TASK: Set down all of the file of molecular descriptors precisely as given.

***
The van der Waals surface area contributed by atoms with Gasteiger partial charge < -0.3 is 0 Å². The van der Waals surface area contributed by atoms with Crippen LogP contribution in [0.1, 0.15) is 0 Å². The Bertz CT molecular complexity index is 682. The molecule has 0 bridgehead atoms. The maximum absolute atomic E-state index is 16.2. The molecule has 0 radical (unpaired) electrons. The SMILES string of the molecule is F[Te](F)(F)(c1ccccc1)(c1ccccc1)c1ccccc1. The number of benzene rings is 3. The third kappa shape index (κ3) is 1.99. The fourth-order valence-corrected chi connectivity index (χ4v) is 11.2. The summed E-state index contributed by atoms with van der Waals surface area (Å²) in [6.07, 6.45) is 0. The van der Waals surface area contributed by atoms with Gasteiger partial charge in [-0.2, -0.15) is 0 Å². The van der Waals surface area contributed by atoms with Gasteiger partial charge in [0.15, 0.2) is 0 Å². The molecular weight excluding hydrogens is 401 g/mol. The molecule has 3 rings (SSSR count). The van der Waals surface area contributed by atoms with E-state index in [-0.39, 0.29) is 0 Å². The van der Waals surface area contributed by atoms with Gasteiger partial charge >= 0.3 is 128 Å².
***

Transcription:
The van der Waals surface area contributed by atoms with Gasteiger partial charge < -0.3 is 0 Å². The van der Waals surface area contributed by atoms with Crippen LogP contribution in [0.1, 0.15) is 0 Å². The Bertz CT molecular complexity index is 682. The molecule has 0 bridgehead atoms. The maximum absolute atomic E-state index is 16.2. The molecule has 0 radical (unpaired) electrons. The SMILES string of the molecule is F[Te](F)(F)(c1ccccc1)(c1ccccc1)c1ccccc1. The number of benzene rings is 3. The third kappa shape index (κ3) is 1.99. The fourth-order valence-corrected chi connectivity index (χ4v) is 11.2. The summed E-state index contributed by atoms with van der Waals surface area (Å²) in [6.07, 6.45) is 0. The van der Waals surface area contributed by atoms with Gasteiger partial charge in [-0.2, -0.15) is 0 Å². The van der Waals surface area contributed by atoms with Gasteiger partial charge in [0.15, 0.2) is 0 Å². The molecular weight excluding hydrogens is 401 g/mol. The molecule has 3 rings (SSSR count). The van der Waals surface area contributed by atoms with E-state index in [-0.39, 0.29) is 0 Å². The van der Waals surface area contributed by atoms with Gasteiger partial charge >= 0.3 is 128 Å².